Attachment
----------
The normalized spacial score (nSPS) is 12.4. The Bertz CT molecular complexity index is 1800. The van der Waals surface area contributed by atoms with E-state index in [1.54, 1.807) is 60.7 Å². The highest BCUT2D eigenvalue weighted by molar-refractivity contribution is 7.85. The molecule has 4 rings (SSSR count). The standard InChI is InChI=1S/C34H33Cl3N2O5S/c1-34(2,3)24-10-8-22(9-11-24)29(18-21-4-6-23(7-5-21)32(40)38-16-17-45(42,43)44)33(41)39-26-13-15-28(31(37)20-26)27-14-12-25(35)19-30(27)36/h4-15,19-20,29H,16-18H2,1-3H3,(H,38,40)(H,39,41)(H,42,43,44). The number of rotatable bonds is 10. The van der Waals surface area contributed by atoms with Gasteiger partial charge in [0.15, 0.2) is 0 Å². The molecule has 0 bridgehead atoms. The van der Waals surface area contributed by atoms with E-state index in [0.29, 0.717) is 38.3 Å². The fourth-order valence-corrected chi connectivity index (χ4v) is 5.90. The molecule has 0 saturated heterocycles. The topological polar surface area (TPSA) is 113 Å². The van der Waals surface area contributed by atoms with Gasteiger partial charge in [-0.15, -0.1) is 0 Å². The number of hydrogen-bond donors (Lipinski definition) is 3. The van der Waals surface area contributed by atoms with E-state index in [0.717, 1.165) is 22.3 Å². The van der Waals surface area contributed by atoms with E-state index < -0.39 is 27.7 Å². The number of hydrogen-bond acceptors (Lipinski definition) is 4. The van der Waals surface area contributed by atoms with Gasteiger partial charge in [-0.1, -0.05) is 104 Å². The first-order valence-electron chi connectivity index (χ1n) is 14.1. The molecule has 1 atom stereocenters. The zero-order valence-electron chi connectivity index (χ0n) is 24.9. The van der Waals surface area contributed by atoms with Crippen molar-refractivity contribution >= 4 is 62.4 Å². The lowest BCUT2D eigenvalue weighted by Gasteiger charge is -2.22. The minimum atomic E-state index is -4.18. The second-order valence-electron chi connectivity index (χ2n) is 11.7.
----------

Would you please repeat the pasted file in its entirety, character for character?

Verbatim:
The normalized spacial score (nSPS) is 12.4. The Bertz CT molecular complexity index is 1800. The van der Waals surface area contributed by atoms with E-state index in [1.54, 1.807) is 60.7 Å². The highest BCUT2D eigenvalue weighted by molar-refractivity contribution is 7.85. The molecule has 4 rings (SSSR count). The standard InChI is InChI=1S/C34H33Cl3N2O5S/c1-34(2,3)24-10-8-22(9-11-24)29(18-21-4-6-23(7-5-21)32(40)38-16-17-45(42,43)44)33(41)39-26-13-15-28(31(37)20-26)27-14-12-25(35)19-30(27)36/h4-15,19-20,29H,16-18H2,1-3H3,(H,38,40)(H,39,41)(H,42,43,44). The number of rotatable bonds is 10. The van der Waals surface area contributed by atoms with Gasteiger partial charge in [0.15, 0.2) is 0 Å². The molecule has 0 bridgehead atoms. The van der Waals surface area contributed by atoms with E-state index in [0.29, 0.717) is 38.3 Å². The fourth-order valence-corrected chi connectivity index (χ4v) is 5.90. The molecule has 0 saturated heterocycles. The topological polar surface area (TPSA) is 113 Å². The van der Waals surface area contributed by atoms with Gasteiger partial charge in [-0.15, -0.1) is 0 Å². The number of hydrogen-bond donors (Lipinski definition) is 3. The van der Waals surface area contributed by atoms with E-state index in [0.717, 1.165) is 22.3 Å². The van der Waals surface area contributed by atoms with E-state index < -0.39 is 27.7 Å². The number of hydrogen-bond acceptors (Lipinski definition) is 4. The van der Waals surface area contributed by atoms with Gasteiger partial charge in [-0.1, -0.05) is 104 Å². The first-order valence-electron chi connectivity index (χ1n) is 14.1. The molecule has 1 atom stereocenters. The zero-order valence-electron chi connectivity index (χ0n) is 24.9. The van der Waals surface area contributed by atoms with Crippen molar-refractivity contribution >= 4 is 62.4 Å². The lowest BCUT2D eigenvalue weighted by Gasteiger charge is -2.22. The minimum atomic E-state index is -4.18. The second-order valence-electron chi connectivity index (χ2n) is 11.7.